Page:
The final coup de gras is the medication of the “maladapted child.” Rather than change the system, we will drug the child. (Statistically, it is the boys that suffer most.) The free spirit of the every-child is entombed in the sarcophagus of our system of compulsory miseducation. Whose death mask should adorn the coffin lid? The adventurous, happy-go-lucky Huckleberry Finn? The young and brilliant Albert Einstein?
Underlying the dogma and fundamentalism of the materialistic perspective lays an unseen specter. “Nihilism stands at the door,” wrote Nietzsche. “Whence comes this uncanniest of all guests?” I will answer: from the ideological preserve of materialism and the custodians of the soulless society, self-appointed engineers whose unconscionable arrogance, nonaccountability and irresistible will for power and control has inevitably, historically, led to the decline of culture, the loss of individual freedom and the suffocation of the human spirit. (More on this in future articles)
I am not just speaking here of the all too familiar line up that would include Lenin, Trotsky, Stalin, Hitler, Mussolini, Chairman Mao, Pol Pot, et al. I am speaking of the long forgotten intellectuals of the 19th century whose vision for society created the milieu that gave birth to and provided the philosophical justification for the totalitarian state. More to the point, I am talking about intellectuals and power brokers today whose vision is shaping our world and our future. We need to beware of our own role and complicity in its creation and acquiescing to the next tyranny of “good intentions” imposed from above.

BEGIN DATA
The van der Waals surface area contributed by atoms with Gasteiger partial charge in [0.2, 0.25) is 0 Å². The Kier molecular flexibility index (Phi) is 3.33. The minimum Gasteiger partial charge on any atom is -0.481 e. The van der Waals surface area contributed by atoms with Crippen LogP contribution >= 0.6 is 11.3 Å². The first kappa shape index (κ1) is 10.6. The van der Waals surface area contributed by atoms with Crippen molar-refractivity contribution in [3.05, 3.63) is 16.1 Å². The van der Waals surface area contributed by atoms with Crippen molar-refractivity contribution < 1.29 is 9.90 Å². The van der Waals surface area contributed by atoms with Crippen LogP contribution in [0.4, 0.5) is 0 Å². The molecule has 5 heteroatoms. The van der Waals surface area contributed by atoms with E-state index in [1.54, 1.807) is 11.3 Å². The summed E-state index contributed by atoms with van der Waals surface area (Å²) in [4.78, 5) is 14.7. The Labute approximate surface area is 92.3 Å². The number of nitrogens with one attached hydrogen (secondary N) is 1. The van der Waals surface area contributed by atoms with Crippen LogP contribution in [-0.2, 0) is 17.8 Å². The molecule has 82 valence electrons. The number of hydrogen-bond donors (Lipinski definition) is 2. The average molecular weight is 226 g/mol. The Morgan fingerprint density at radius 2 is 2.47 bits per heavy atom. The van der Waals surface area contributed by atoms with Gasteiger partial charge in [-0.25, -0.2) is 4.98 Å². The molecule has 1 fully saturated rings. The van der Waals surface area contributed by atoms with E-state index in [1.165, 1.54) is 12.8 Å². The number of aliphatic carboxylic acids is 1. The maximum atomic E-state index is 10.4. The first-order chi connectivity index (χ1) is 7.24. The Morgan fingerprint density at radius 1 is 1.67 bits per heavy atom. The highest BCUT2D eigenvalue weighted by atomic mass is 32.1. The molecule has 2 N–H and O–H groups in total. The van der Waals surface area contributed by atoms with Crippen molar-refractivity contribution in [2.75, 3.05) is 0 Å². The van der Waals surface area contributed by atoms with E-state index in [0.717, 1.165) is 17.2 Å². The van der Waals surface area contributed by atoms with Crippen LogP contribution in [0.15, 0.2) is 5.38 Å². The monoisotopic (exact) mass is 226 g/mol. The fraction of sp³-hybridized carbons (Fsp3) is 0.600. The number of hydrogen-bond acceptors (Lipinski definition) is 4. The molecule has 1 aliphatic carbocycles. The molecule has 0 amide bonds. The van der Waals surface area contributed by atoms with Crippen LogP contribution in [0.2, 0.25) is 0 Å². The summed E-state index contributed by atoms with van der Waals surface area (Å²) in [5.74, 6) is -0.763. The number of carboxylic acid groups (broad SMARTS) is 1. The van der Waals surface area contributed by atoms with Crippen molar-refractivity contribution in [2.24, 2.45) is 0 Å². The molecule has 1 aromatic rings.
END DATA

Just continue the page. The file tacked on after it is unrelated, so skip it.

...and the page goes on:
Where do we stand today? All talk of social progress is belied by the loss of grace, beauty and light in our culture, in our arts and in everyday discourse. This need not be.
Life will not be denied– a revolution is afoot. New discoveries in science such as theories of the holonomic universe, quantum theory, morphogenetic fields, dissipative structures, the participatory universe, systems theory, chaos theory etc. are challenging the materialistic perspective and inspiring new ways of thinking. Every field of human endeavor at the beginning of the 21st Century seems to be freeing itself from the strictures of materialism. It now appears that physics describes the world, in Sir James Jean’s words, not so much a great machine as a great thought.